Obstacles to Store Closing Sales in Bankruptcy

In Part I of this blog, we discussed the decision whether to use outside liquidators to assist with GOB sales and the need to obtain bankruptcy court approval before sales can begin.  In the second part, we will discuss “obstacles” set forth by landlords and vendors as well as discuss certain state and local government issues that a retailer may have to face in conducting GOB sales.

Landlords typically structure their leases to include provisions that either allow GOB sales with certain restrictions and landlord consent, or prohibit GOB sales altogether.  Bankruptcy courts will generally not enforce prohibitive or restrictive lease provisions and usually allow bankrupt retailers to commence GOB sales if it is in the best interests of the bankruptcy estate.  Therefore, a bankruptcy filing by a retailer shifts the balance of control over the GOB sales issue from the landlord to the retailer.

However, landlords do have the opportunity to place reasonable limitations or constraints on such sales.  Among other things, the landlord may be able to obtain restrictions on sale signs and banners.  Landlords may also have a say in the manner of advertising, sale timeframe, store hours of operation, merchandise sold, and condition and turnover of the premises at the end of the GOB sale.

Objections to a GOB sale motion by a retailer may also be raised by vendors of merchandise the retailer proposes to include in the GOB sales. Sometimes vendors will object based upon asserted security interests in the inventory.  Vendors are generally concerned with the deep discounting that typically occurs later in the GOB sale process. GOB sales typically reduce the sales of competing retailers who, in turn, will buy less stock from its vendors.  If the retailer is only closing some of its stores, vendors must balance these concerns with the ability to continue to sell new goods to the retailers’ continuing stores.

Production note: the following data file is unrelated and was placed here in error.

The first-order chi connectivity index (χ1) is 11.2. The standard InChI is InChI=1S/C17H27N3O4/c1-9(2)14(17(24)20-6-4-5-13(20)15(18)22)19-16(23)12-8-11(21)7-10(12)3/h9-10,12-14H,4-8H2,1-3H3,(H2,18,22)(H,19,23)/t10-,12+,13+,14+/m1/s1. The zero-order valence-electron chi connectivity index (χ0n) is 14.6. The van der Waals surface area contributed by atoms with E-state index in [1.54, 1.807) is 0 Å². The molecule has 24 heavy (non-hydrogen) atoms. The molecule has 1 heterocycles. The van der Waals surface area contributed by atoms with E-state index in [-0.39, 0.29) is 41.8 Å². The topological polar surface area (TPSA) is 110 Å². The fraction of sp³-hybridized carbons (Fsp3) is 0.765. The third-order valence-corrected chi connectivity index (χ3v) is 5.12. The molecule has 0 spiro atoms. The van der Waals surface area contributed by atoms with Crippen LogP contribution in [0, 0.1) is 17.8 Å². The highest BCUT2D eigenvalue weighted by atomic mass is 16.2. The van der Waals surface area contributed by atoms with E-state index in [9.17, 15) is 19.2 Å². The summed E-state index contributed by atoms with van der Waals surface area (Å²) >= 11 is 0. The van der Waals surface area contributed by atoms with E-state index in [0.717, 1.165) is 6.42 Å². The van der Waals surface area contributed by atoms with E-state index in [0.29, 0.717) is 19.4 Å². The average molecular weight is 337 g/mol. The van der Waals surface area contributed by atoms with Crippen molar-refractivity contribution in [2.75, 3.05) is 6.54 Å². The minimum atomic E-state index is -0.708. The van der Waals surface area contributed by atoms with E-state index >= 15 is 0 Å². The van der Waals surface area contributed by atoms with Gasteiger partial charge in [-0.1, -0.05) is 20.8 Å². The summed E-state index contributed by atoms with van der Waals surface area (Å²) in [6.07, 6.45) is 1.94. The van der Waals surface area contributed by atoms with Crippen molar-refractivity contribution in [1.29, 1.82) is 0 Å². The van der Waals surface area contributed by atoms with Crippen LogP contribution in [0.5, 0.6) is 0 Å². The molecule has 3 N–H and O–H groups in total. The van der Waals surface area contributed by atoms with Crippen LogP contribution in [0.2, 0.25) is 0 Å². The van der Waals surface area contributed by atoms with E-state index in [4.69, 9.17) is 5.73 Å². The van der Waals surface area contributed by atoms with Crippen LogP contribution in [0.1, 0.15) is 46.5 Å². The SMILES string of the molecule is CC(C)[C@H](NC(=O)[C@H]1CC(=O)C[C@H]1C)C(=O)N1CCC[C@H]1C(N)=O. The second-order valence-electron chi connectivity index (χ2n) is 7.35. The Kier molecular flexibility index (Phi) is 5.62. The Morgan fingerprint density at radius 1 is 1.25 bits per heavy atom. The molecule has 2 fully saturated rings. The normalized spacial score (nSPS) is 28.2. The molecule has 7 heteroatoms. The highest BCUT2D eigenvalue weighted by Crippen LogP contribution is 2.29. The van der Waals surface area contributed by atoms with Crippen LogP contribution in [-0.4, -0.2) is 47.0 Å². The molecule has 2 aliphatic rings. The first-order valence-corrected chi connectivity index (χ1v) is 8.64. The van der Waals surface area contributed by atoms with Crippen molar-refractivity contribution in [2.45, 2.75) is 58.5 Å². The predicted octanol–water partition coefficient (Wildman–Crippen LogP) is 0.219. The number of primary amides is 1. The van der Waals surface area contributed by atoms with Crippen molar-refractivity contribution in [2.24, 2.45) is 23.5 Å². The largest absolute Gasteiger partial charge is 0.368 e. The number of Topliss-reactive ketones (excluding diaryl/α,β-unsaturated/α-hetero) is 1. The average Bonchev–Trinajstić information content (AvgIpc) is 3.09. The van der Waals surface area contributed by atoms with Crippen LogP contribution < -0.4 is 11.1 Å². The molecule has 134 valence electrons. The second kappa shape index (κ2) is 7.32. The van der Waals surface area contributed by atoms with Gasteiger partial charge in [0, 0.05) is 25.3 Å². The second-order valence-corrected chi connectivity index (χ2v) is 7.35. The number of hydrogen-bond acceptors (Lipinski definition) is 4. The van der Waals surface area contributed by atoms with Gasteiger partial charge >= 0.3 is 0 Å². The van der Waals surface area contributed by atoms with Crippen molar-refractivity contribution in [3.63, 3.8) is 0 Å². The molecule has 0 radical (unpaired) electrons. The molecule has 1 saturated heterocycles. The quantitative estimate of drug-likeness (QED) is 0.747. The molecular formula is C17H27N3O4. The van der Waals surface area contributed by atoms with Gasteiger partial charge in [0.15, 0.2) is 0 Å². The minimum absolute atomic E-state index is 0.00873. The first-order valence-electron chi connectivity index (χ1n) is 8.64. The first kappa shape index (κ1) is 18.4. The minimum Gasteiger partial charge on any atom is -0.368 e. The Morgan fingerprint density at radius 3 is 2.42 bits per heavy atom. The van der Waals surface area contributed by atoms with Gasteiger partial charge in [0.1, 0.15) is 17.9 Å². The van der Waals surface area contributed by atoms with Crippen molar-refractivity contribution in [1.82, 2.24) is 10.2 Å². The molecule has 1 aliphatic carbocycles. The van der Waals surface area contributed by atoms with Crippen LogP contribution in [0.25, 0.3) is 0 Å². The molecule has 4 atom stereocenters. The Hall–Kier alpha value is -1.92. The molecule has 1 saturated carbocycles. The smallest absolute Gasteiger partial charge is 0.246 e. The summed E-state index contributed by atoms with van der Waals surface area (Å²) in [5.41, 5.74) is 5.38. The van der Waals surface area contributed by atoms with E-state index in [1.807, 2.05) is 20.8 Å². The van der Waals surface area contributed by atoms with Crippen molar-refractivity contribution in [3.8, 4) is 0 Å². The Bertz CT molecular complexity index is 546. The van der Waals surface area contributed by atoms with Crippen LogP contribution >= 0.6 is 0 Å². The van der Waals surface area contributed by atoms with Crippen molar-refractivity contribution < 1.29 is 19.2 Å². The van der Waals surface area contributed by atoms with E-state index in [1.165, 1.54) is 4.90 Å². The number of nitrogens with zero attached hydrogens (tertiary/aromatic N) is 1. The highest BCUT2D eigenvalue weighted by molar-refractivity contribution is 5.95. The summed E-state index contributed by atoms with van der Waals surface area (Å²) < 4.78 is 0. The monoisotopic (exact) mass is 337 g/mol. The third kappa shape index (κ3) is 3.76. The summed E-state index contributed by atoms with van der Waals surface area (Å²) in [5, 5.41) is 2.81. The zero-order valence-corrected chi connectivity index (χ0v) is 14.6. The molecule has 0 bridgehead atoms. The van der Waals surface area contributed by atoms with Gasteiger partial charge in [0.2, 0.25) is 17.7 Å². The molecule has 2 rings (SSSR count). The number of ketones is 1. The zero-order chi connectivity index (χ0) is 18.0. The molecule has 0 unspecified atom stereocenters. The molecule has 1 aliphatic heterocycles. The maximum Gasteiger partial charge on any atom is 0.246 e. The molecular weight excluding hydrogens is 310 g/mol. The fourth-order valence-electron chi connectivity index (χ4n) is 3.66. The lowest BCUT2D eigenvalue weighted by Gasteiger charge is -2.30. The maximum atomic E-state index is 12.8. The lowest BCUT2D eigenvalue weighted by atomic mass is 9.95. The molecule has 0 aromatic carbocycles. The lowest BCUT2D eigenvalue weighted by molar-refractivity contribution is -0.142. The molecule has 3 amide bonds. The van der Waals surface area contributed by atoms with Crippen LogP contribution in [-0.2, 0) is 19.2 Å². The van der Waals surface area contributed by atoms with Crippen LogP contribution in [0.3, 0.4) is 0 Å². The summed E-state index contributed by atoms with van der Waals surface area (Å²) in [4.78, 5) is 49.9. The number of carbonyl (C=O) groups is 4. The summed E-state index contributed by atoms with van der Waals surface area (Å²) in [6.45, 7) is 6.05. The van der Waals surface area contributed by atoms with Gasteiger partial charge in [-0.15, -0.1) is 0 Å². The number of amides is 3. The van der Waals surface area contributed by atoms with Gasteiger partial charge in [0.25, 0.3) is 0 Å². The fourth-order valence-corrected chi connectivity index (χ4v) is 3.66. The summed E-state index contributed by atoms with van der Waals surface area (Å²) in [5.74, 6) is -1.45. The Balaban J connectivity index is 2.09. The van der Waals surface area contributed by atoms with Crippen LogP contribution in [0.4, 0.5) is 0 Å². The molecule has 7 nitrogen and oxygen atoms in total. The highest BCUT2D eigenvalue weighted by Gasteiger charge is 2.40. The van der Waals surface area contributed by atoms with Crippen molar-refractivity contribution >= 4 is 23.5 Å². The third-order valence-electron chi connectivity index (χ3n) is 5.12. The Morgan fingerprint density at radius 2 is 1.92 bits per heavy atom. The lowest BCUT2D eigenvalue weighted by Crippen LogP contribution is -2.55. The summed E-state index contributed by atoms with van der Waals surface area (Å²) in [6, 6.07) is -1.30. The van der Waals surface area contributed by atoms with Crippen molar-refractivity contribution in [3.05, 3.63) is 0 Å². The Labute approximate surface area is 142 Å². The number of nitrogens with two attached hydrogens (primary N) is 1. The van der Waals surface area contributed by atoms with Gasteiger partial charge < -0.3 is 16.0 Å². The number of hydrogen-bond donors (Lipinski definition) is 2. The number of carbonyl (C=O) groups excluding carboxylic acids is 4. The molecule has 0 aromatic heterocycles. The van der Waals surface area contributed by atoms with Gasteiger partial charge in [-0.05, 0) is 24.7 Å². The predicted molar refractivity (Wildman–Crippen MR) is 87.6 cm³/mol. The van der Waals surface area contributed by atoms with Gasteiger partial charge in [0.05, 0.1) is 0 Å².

Most states and local governments have laws governing or regulating GOB sales.  However, many of these government prohibitions on GOB sales go out the window when a retailer files for bankruptcy protection.  For example, most authorities regulate the time and manner GOB sales are conducted, often requiring a license or permit.  The primary governmental interest in this area is to protect competing retailers and the consumer from GOB sales which constitute unfair or deceptive trade practices.

In short, retailers must recognize that GOB sales impact various parties.  The retailer that is prepared to accept a fair balancing of these interests will stand the best chance of obtaining court approval for the GOB sales and minimize disputes with landlords, vendors and other creditors, and state and local regulatory authorities.

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